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Comic Book / Misty

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Misty was a British comic for girls published by Fleetway in London from 4th Feb 1978 until 1984, after merging with Tammy on 19 January 1980. While there were similarities with its Fleetway stablemates Tammy and Jinty, each comic had its own focus, with Misty concentrating on supernatural and horror stories. The title was created mainly by Pat Mills, on a hot streak following Battle, Action and 2000 AD and continued the ethos of those titles, with a focus on modern, creepier, gorier horror than earlier horror comics.

The title was reused by Rebellion for the 2017 Halloween Special comic Scream! & Misty (Scream! having been Fleetway's horror comic for boys).

This comic (and its strips) provide examples of:

  • The Alcoholic: Sandy's father in "Winner Takes All", which forces her to make a Deal with the Devil.
  • Alternate-History Nazi Victory: In "The Sentinels", the heroine enters a version of the world where 'Britain had been successfully invaded by Germany in 1940 and was now a German colony'.
  • Asshole Victim: Several of the 'heroines' were delinquents or bullies, fully deserving of whatever horrible fate befell them.
  • Be Careful What You Wish For: Even the most innocent wishes would usually lead to a bad ending.
  • Clear My Name: In "Hangman’s Alley", Jacey has to do this for the ghost of Melinda Walpole.
  • Comics Merger: With Tammy.
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  • Cult: The heroine of "The Cult of the Cat" learns that she is destined to become a member of a cult who worship the Egyptian cat goddess Bast.
  • Deal with the Devil: Several stories revolved around someone making a deal with Satan Himself.
  • Disproportionate Retribution: Even innocent acts like petting a stray cat, taking a short-cut home, or finding a lost penny could get the heroine into VERY big trouble.
  • Downer Ending: There were very few genuinely happy endings in the stories. The exceptions were usually very much a case of Earn Your Happy Ending.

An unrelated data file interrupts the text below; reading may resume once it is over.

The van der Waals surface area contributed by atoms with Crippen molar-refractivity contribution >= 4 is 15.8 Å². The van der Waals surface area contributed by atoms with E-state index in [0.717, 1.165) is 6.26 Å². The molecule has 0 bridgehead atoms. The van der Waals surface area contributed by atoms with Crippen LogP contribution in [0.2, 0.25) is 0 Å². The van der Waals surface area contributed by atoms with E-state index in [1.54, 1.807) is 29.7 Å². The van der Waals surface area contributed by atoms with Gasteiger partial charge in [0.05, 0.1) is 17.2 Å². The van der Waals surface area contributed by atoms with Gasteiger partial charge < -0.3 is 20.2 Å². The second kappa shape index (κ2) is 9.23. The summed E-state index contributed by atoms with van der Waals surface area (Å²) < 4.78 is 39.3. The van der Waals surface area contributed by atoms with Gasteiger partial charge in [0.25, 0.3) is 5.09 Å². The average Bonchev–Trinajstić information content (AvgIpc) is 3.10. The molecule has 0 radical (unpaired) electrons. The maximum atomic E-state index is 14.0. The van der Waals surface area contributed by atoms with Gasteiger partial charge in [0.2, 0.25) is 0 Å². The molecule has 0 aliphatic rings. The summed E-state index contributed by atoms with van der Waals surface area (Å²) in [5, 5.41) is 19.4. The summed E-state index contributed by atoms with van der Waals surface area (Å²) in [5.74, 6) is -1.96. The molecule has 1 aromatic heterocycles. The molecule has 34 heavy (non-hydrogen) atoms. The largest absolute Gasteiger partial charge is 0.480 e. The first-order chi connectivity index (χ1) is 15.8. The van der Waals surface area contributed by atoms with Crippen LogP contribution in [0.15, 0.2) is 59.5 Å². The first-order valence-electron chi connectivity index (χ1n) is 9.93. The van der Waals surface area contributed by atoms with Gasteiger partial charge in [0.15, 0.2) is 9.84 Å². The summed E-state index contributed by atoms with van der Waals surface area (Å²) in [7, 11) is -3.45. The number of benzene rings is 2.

• Evil Twin: In "Stranger In My Mirror", Mary falls victim to an evil reflection which escapes from her mirror and does terrible things, leading everyone to believe Mary is responsible.
  • For Science!: The motive of two surgeons who were Creating Life from Grave Robbing in "The Four Faces of Eve".
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  • Heroic Sacrifice: How "Winner Loses All" is resolved - Sandy's father finds out about her deal with Mr. Dayville and believes that she used it to cheat her way to victory, but when he finds himself unable to drink alcohol, he realizes what the deal really was, and makes a deal of his own - he takes Sandy's place in hell, and Satan becomes a real horse.
  • Interspecies Romance: The protagonists of "The Curse of Castle Krumlaut" are a married couple consisting of a werewolf and a vampire.
  • Meaningful Name: Mr. Dayville ("devil") and Satan (later Phoenix) the horse of "Winner Loses All".
  • No Name Given: The protagonist of "The Chase" is never referred to by name.
  • Playing with Fire: Salah from "The Salamander Girl".
  • Pony Tale: "Winner Loses All", with a spooky twist.
  • Psychic Powers: The heroine of the annual story "Moonchild" possesses telekinesis, and like Carrie eventually uses it against the girls who bullied her.
    • Sally of The Secret World of Sally Maxwell.
  • Raised by Wolves: The heroine of "Wolf-Girl".
  • Reincarnation: "Hush, Hush, Sweet Rachel", "Day of the Dragon".
  • Reincarnation Romance: Subverted in "Day of the Dragon", where a girl learns that in a previous life she committed suicide to escape a forced marriage; her husband-to-be, an evil sorcerer, has also reincarnated and is keen to pick up where they left off. The girl is considerably less excited at the prospect.
  • Three Wishes: The heroine of "The Evil Djinn" receives these after saving a Jackass Genie from choking to death. The first two wishes (for legally gained wealth, and for the heroine's sister to be alive again) have negative consequences, so in an act of Laser-Guided Karma she uses the last wish to wish that she had never met the genie, and the genie dies.
  • Time Travel: The heroine of "A Leap Through Time" inadvertently time-travels to ancient Greece.
  • Trapped in the Past: The concept of "End of the Line" - the heroine's father and the other engineers he works with enter a time slip and are being held underground as slaves by an evil Victorian, forcing the heroine to try and find a way to save him.
  • Twist Ending: The ending of Mr. Walenski's Secret - there's nothing supernatural about Mr Walenski's behaviour; he's a concentration camp survivor, the box he always carries with him contains his memories of his family, and the man he's regularly seen in the company of is a private detective hired to trace Mr Walenski's only surviving child.
  • Whole-Plot Reference: "Moonchild" copies the plot of Carrie - a bullied girl discovers that she possesses psychic powers and uses them to exact revenge on the school bullies.
  • Your Days Are Numbered: After making her Deal with the Devil, Sandy has at least a year before her soul is claimed for Hell.